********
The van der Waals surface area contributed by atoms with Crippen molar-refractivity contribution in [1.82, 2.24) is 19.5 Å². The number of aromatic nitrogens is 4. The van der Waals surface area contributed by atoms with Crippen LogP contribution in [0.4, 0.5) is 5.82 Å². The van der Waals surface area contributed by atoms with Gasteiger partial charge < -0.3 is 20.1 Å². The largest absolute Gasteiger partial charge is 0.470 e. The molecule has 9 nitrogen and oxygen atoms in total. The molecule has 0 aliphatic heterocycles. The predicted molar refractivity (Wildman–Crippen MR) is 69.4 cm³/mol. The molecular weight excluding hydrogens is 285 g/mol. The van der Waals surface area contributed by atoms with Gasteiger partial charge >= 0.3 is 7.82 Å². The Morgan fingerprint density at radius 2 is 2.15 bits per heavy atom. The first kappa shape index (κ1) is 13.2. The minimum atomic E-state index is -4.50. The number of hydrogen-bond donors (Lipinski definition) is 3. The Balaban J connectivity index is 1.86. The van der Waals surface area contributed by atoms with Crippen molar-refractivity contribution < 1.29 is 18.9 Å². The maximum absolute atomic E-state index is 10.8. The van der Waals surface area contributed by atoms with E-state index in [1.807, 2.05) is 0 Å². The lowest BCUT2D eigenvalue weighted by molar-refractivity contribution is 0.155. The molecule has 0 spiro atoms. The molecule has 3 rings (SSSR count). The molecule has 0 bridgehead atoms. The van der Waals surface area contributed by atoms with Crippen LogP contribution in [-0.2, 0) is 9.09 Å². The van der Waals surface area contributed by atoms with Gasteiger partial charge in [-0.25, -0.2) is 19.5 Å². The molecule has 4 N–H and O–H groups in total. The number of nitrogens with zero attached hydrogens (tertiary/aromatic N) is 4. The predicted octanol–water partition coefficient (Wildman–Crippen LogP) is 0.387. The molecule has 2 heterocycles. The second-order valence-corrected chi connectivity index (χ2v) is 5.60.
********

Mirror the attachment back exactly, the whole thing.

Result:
The van der Waals surface area contributed by atoms with Crippen molar-refractivity contribution in [1.82, 2.24) is 19.5 Å². The number of aromatic nitrogens is 4. The van der Waals surface area contributed by atoms with Crippen LogP contribution in [0.4, 0.5) is 5.82 Å². The van der Waals surface area contributed by atoms with Gasteiger partial charge < -0.3 is 20.1 Å². The largest absolute Gasteiger partial charge is 0.470 e. The molecule has 9 nitrogen and oxygen atoms in total. The molecule has 0 aliphatic heterocycles. The predicted molar refractivity (Wildman–Crippen MR) is 69.4 cm³/mol. The molecular weight excluding hydrogens is 285 g/mol. The van der Waals surface area contributed by atoms with Gasteiger partial charge >= 0.3 is 7.82 Å². The Morgan fingerprint density at radius 2 is 2.15 bits per heavy atom. The first kappa shape index (κ1) is 13.2. The minimum atomic E-state index is -4.50. The number of hydrogen-bond donors (Lipinski definition) is 3. The Balaban J connectivity index is 1.86. The van der Waals surface area contributed by atoms with Crippen molar-refractivity contribution < 1.29 is 18.9 Å². The maximum absolute atomic E-state index is 10.8. The van der Waals surface area contributed by atoms with E-state index in [1.807, 2.05) is 0 Å². The lowest BCUT2D eigenvalue weighted by molar-refractivity contribution is 0.155. The molecule has 0 spiro atoms. The molecule has 3 rings (SSSR count). The molecule has 0 bridgehead atoms. The van der Waals surface area contributed by atoms with Crippen LogP contribution in [-0.2, 0) is 9.09 Å². The van der Waals surface area contributed by atoms with Gasteiger partial charge in [-0.25, -0.2) is 19.5 Å². The molecule has 4 N–H and O–H groups in total. The number of nitrogens with zero attached hydrogens (tertiary/aromatic N) is 4. The predicted octanol–water partition coefficient (Wildman–Crippen LogP) is 0.387. The molecule has 2 heterocycles. The second-order valence-corrected chi connectivity index (χ2v) is 5.60.